Welcome Notice

Register Log in

\"Technology Is Directional\" <=> \"Low Hanging Fruit Everywhere\"...

B

Bret Cahill

Guest
It\'s easy for a lazy thinker -- that\'s everyone in some respect -- to get distracted from the possible by studying thermodynamics which focuses on the impossible. Obviously the \"cardinality\" of the set of impossible things is >> than the set of the possible so you save an infinite amount of time just by being aware of the impossible. You definitely need the basics to improve your odds.

Saying \"technology is directional\" that is, society and public policy can direct research and development and get beneficial results like HVDC falls directly out of the statement \"there\'s low hanging fruit everywhere, we only need to look for it.\"

IOW, the reason technology is so directional isn\'t because engineers and scientists can do anything or are omniscient but for almost the exact opposite reason. It\'s because, as Einstein pointed out, there is so much unknown that can be very easily understood and put into practice if we only got the right insight.

For an instant example, maybe 2 kilobites of tips could reduce the economic and public health effects of CV-19 by 90%. That\'s trillions of dollars a couple million lives.

To be sure, at present population growth rates, there will be only 15 watts of solar power / human in 500 years. This isn\'t enough energy to keep the brain alive.

The Mars thingy probably won\'t happen anytime soon but there may be other opportunities. Breakthroughs are guaranteed. We just need the right ones.


Bret Cahill
 
S

server

Guest
On Thursday, 27 August 2020 16:37:47 UTC+1, Bret Cahill wrote:

It\'s easy for a lazy thinker -- that\'s everyone in some respect -- to get distracted from the possible by studying thermodynamics which focuses on the impossible. Obviously the \"cardinality\" of the set of impossible things is >> than the set of the possible so you save an infinite amount of time just by being aware of the impossible. You definitely need the basics to improve your odds.

Saying \"technology is directional\" that is, society and public policy can direct research and development and get beneficial results like HVDC falls directly out of the statement \"there\'s low hanging fruit everywhere, we only need to look for it.\"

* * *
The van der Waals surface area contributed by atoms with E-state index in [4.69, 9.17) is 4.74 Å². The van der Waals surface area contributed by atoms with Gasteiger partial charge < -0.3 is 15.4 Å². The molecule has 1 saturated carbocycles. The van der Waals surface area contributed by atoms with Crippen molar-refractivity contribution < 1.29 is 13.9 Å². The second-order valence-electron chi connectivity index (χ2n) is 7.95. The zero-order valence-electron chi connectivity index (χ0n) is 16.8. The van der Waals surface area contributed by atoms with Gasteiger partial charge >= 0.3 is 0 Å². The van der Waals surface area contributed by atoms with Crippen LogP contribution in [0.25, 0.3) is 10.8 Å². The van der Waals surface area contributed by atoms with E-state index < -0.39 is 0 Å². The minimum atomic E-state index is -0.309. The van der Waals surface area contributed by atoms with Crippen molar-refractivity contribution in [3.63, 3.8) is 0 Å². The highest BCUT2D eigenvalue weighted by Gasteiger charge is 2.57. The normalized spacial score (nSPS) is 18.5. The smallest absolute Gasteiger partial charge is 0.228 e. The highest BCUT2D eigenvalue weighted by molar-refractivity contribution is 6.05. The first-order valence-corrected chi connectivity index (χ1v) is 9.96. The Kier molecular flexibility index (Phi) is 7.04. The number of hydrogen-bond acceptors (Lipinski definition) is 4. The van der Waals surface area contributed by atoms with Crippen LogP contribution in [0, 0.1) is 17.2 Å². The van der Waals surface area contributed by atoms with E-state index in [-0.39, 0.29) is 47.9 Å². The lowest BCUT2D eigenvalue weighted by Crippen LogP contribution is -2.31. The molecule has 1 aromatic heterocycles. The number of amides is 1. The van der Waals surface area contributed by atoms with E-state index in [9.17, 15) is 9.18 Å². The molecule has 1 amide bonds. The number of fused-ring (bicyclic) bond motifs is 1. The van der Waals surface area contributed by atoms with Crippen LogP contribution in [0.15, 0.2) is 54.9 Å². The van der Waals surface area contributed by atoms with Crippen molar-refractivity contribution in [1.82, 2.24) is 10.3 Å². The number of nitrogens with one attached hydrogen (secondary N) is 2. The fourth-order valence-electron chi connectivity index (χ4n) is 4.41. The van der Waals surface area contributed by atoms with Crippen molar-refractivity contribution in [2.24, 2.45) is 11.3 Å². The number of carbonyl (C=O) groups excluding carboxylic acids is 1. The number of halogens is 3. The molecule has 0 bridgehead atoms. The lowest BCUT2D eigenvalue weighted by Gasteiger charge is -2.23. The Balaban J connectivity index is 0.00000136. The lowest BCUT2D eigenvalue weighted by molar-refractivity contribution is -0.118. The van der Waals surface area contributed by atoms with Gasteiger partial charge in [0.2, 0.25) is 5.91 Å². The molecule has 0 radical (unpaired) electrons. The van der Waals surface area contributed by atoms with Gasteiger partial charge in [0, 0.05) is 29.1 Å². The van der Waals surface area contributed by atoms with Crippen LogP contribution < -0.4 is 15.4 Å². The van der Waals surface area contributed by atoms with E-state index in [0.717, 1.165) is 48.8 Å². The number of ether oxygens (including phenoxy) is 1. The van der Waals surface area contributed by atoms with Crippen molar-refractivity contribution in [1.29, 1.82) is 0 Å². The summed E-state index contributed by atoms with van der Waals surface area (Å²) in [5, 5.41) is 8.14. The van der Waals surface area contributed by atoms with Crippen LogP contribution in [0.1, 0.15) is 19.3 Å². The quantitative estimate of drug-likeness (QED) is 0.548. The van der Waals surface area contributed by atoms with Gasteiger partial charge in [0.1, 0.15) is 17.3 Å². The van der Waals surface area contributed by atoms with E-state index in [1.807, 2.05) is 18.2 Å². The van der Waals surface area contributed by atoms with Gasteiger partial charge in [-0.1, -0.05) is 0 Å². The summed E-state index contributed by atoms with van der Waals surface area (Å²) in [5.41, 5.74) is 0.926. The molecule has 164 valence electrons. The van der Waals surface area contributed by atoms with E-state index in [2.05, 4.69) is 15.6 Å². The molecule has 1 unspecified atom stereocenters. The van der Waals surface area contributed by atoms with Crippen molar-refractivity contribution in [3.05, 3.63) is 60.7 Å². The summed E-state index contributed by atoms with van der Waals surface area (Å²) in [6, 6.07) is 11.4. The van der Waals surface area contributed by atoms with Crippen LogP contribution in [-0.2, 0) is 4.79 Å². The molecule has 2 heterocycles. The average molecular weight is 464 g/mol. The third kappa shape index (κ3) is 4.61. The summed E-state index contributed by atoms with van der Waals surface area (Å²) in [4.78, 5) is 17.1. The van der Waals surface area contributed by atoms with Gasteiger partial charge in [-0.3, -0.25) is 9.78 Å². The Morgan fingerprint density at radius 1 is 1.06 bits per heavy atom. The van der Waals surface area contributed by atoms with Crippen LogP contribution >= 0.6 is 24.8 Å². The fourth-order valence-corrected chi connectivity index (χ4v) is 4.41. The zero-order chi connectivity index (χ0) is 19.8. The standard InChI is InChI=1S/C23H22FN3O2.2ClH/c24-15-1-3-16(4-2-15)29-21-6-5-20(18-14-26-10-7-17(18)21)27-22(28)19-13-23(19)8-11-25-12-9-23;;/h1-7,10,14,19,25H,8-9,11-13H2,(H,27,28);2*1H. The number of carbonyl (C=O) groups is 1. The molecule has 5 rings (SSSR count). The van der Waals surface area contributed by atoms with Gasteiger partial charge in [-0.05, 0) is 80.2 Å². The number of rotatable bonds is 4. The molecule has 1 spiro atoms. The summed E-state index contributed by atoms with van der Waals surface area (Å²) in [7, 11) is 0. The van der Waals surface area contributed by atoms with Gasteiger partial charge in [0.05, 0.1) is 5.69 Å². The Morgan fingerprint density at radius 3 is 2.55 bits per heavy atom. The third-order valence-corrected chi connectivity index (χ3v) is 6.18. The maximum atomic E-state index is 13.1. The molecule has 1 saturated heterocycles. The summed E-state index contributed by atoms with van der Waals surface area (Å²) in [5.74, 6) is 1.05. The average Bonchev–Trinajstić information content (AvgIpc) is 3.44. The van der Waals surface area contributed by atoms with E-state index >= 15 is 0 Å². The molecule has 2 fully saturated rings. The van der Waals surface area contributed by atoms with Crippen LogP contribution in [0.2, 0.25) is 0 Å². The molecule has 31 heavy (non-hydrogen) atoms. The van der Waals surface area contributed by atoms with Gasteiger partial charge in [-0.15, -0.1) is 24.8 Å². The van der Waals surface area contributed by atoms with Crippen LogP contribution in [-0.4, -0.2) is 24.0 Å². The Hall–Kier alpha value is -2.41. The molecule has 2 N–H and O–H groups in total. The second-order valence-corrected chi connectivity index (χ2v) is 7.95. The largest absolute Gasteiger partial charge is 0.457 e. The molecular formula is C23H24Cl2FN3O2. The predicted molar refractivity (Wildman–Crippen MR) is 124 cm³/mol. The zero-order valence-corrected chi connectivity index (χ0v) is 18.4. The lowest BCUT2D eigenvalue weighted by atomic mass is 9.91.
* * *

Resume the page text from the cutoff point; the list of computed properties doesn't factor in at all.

IOW, the reason technology is so directional isn\'t because engineers and scientists can do anything or are omniscient but for almost the exact opposite reason. It\'s because, as Einstein pointed out, there is so much unknown that can be very easily understood and put into practice if we only got the right insight.

For an instant example, maybe 2 kilobites of tips could reduce the economic and public health effects of CV-19 by 90%. That\'s trillions of dollars a couple million lives.
I\'m sure all that makes sense, but you forgot to tell us what you meant.


> To be sure, at present population growth rates, there will be only 15 watts of solar power / human in 500 years. This isn\'t enough energy to keep the brain alive.

Don\'t forget to add nuclear reactors. They\'ll light a lot of crops.


The Mars thingy probably won\'t happen anytime soon but there may be other opportunities. Breakthroughs are guaranteed. We just need the right ones..


Bret Cahill
I\'m not sure that tells us anything.

Reality is societies do unlearn things.


NT
 
J

Jasen Betts

Guest
On 2020-08-27, Bret Cahill <bretcahill@aol.com> wrote:
It\'s easy for a lazy thinker -- that\'s everyone in some respect --
to get distracted from the possible by studying thermodynamics which
focuses on the impossible.
You see laziness, I see efficiency.

Thermodynamics can be used as a crude tool to test if an idea is
plausible. It\'s a bit like making sure that the guy you want to
run the marathon actually has legs. However unlike lack of legs,